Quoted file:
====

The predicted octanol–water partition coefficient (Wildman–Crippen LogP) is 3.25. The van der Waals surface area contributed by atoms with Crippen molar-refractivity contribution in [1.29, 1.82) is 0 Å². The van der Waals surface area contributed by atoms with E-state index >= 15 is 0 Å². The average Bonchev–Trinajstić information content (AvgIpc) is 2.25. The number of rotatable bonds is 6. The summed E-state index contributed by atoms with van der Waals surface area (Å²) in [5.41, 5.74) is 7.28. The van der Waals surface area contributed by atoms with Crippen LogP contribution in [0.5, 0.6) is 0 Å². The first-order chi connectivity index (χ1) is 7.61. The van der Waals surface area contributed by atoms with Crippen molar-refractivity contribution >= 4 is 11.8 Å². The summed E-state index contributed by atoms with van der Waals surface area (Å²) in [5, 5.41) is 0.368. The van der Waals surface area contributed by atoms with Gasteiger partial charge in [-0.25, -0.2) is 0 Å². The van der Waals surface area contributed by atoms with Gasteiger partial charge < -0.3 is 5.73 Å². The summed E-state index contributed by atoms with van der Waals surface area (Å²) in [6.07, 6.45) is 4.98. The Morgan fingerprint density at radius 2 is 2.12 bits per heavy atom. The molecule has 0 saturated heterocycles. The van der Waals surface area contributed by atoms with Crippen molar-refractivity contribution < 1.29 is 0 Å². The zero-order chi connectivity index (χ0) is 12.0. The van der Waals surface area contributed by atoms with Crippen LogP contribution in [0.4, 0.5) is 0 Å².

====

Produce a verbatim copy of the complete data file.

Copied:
The predicted octanol–water partition coefficient (Wildman–Crippen LogP) is 3.25. The van der Waals surface area contributed by atoms with Crippen molar-refractivity contribution in [1.29, 1.82) is 0 Å². The van der Waals surface area contributed by atoms with E-state index >= 15 is 0 Å². The average Bonchev–Trinajstić information content (AvgIpc) is 2.25. The number of rotatable bonds is 6. The summed E-state index contributed by atoms with van der Waals surface area (Å²) in [5.41, 5.74) is 7.28. The van der Waals surface area contributed by atoms with Crippen LogP contribution in [0.5, 0.6) is 0 Å². The first-order chi connectivity index (χ1) is 7.61. The van der Waals surface area contributed by atoms with Crippen molar-refractivity contribution >= 4 is 11.8 Å². The summed E-state index contributed by atoms with van der Waals surface area (Å²) in [5, 5.41) is 0.368. The van der Waals surface area contributed by atoms with Gasteiger partial charge in [-0.25, -0.2) is 0 Å². The van der Waals surface area contributed by atoms with Gasteiger partial charge < -0.3 is 5.73 Å². The summed E-state index contributed by atoms with van der Waals surface area (Å²) in [6.07, 6.45) is 4.98. The Morgan fingerprint density at radius 2 is 2.12 bits per heavy atom. The molecule has 0 saturated heterocycles. The van der Waals surface area contributed by atoms with Crippen molar-refractivity contribution < 1.29 is 0 Å². The zero-order chi connectivity index (χ0) is 12.0. The van der Waals surface area contributed by atoms with Crippen LogP contribution in [0.4, 0.5) is 0 Å².